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How to be a uni student 101

This year I have advanced my attempts at getting an education by pursuing tertiary studies.

In other words, I’ve joined the ranks of uni students who attempt to save some $$ at the supermarket/cinema/everywhere.

Over 12 weeks of being a struggling JAFY (Just Another First Year), I have observed many behaviours in my daily habitat which led me to the formulation of this post: How to Uni Student 101.

Follow this guide and you’ll be sure to blend in with the uni crowd.

1. Clothing.

After finishing 14 years of private school (#pretentious), where school uniforms were a necessity, you might think it’d be liberating to wear whatever you damn well please.


Every day brings the struggle of figuring out what to wear. Luckily, I’ve put together a mini style-guide, as there appears to be an unspoken code for appropriate female attire:

  • Some form of Nike shoes – roshes, maxes, free runs. Alternate days, when you don’t want to look like you’re running a marathon, you can opt to wear Birkenstocks and look like a lesbian.
  • 2XU Skins or whatever form of pretentious running pants take your fancy. Note: leggings aren’t actually for running, you just have to wear them.
  • A grey hoodie.
  • North Face vest (will do a terrible job of keeping your arms warm).
  •  Herschel Backpack (excellent back support).
  • MacBook. The more clean and pristine the better (this will garner respect among your peers).
  • VOSS water ’cause you must constantly walk around with the fear that your water bottle will shatter into a million pieces.
  • An appropriate amount of hand bling i.e. your Marc Jacobs watch and Pandora rings (very practical for a day of studying).

2. Smart phone.

Always have your smart phone handy because if the situation arises where you have no IRL friends, your phone will become your friend as you pretend to text/call/Snapchat/Facebook. This gives the illusion that you are actually more popular than you seem as you sit alone on the park bench.

3. Navigation.

Get lost on campus. You have to accept that you’ll spend many hours aimlessly wandering around campus. If, like me, you’re prone to getting lost regularly, I suggest practicing a poker face, so that when you are lost, you don’t look like a tourist.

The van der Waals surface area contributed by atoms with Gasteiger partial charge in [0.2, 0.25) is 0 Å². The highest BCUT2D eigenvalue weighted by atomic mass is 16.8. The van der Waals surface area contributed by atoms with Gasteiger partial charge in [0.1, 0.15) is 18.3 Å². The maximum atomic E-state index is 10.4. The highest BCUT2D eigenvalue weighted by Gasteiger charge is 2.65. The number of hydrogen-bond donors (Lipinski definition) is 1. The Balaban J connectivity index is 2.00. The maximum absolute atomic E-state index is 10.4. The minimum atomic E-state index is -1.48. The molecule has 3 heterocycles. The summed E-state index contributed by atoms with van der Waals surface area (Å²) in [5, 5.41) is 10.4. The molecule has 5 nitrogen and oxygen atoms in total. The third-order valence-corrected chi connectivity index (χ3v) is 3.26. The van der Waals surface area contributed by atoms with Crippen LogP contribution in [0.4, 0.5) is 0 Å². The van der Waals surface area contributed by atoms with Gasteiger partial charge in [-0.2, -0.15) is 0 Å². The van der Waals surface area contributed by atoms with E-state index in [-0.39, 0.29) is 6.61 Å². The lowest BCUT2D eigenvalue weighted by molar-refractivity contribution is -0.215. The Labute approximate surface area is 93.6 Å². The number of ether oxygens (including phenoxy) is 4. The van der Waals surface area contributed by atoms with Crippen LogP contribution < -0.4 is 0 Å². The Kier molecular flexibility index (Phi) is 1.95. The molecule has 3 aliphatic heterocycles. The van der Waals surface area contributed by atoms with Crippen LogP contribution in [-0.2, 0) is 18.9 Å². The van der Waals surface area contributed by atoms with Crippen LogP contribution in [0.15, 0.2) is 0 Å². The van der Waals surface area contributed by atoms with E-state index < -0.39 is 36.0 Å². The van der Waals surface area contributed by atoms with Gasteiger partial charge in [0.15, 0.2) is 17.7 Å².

4. Funds.

Complain about how poor you are.

No matter how much you have worked in the summer holidays, going to uni every day will suddenly become disastrous for your bank account. The smell of hot food, convenience store lights and constant sugar cravings will not only be terrible for your hips but also your wallet.

5. Free Food.

Try to mooch as much free food as possible.

Particularly during O-Week and the first few weeks of uni when every single society wants you to join their club. They understand that the best way to lure naïve students is by free food. Take advantage. I scored free ice cream from a lunch the Commerce society were running and I can’t even tell the difference between an asset and a liability. Free food is free food and no one will deny me the right to eat it.

6. Free Alcohol.

Make a series of excellent life choices, such as accepting free alcohol.

Who said it was a bad idea to drink before a lecture? I haven’t heard any commandments preaching that ‘Thou shall not be tipsy in a lecture’, therefore why not? It certainly makes lectures 100 times more interesting.

7. Tuning out.

Master the art of tuning out.

You’ll eventually learn to tune out 40 to 90 per cent of your lecture.  Avoid getting condescending looks from know-it-alls by appearing focused on the outside. On the inside however, let your mind wander to more important issues such as what you’re going to eat for lunch. Alternatively, attempt to suppress laughs, as you watch the person next to you scroll through The Best of Tumblr.

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8. Assessments.

Accept the fact that assessments are a living embodiment of Satan.

They will hit you slowly and then all at once. They will also fall within the same week guaranteeing a period of absolute torture, inappropriate amounts of coffee and 2am bedtimes. Know what the best thing about uni is? No one will give a damn if you have a mini breakdown.

9. Friends.

Last but not least, MAKE FRIENDS.

Uni gives you a chance to break free of your high school bubble by meeting new people. It’ll take you a while to sort through the hideous, annoying (‘I think I’m a lawyer already after 12 weeks of law school’) and bratty ‘clique’ types but you’ll eventually find a small circle of people whom you hope to consider ‘friends’.

Follow this very accurate guide, and I guarantee you’ll be a typical uni student in no time.

All you need now is a terrible job. Or an internship

This post has been republished with full permission from One Fine Morning.

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